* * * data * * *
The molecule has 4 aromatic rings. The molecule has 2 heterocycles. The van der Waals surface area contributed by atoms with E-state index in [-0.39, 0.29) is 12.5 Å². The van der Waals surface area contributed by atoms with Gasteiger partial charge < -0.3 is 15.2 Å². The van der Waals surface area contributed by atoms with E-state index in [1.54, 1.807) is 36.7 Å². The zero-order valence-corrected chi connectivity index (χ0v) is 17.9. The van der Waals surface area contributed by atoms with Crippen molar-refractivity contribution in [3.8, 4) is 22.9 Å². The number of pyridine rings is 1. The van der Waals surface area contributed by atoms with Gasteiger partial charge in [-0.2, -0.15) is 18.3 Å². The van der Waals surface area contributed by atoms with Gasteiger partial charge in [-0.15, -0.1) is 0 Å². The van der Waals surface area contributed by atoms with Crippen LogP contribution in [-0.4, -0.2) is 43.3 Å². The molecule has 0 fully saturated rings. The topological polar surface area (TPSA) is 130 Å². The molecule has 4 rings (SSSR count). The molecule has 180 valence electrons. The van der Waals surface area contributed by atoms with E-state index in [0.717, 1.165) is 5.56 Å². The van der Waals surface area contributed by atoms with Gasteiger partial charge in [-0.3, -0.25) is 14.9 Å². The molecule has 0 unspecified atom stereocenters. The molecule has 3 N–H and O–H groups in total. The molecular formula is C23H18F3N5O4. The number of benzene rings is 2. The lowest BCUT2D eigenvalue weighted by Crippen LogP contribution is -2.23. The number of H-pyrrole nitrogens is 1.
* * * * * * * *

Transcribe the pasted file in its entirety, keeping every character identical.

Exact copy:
The molecule has 4 aromatic rings. The molecule has 2 heterocycles. The van der Waals surface area contributed by atoms with E-state index in [-0.39, 0.29) is 12.5 Å². The van der Waals surface area contributed by atoms with Gasteiger partial charge < -0.3 is 15.2 Å². The van der Waals surface area contributed by atoms with E-state index in [1.54, 1.807) is 36.7 Å². The zero-order valence-corrected chi connectivity index (χ0v) is 17.9. The van der Waals surface area contributed by atoms with Crippen molar-refractivity contribution in [3.8, 4) is 22.9 Å². The number of pyridine rings is 1. The van der Waals surface area contributed by atoms with Gasteiger partial charge in [-0.2, -0.15) is 18.3 Å². The van der Waals surface area contributed by atoms with Gasteiger partial charge in [-0.15, -0.1) is 0 Å². The van der Waals surface area contributed by atoms with Crippen LogP contribution in [-0.4, -0.2) is 43.3 Å². The molecule has 0 fully saturated rings. The topological polar surface area (TPSA) is 130 Å². The molecule has 4 rings (SSSR count). The molecule has 180 valence electrons. The van der Waals surface area contributed by atoms with E-state index in [0.717, 1.165) is 5.56 Å². The van der Waals surface area contributed by atoms with Gasteiger partial charge in [-0.3, -0.25) is 14.9 Å². The molecule has 0 unspecified atom stereocenters. The molecule has 3 N–H and O–H groups in total. The molecular formula is C23H18F3N5O4. The number of benzene rings is 2. The lowest BCUT2D eigenvalue weighted by Crippen LogP contribution is -2.23. The number of H-pyrrole nitrogens is 1.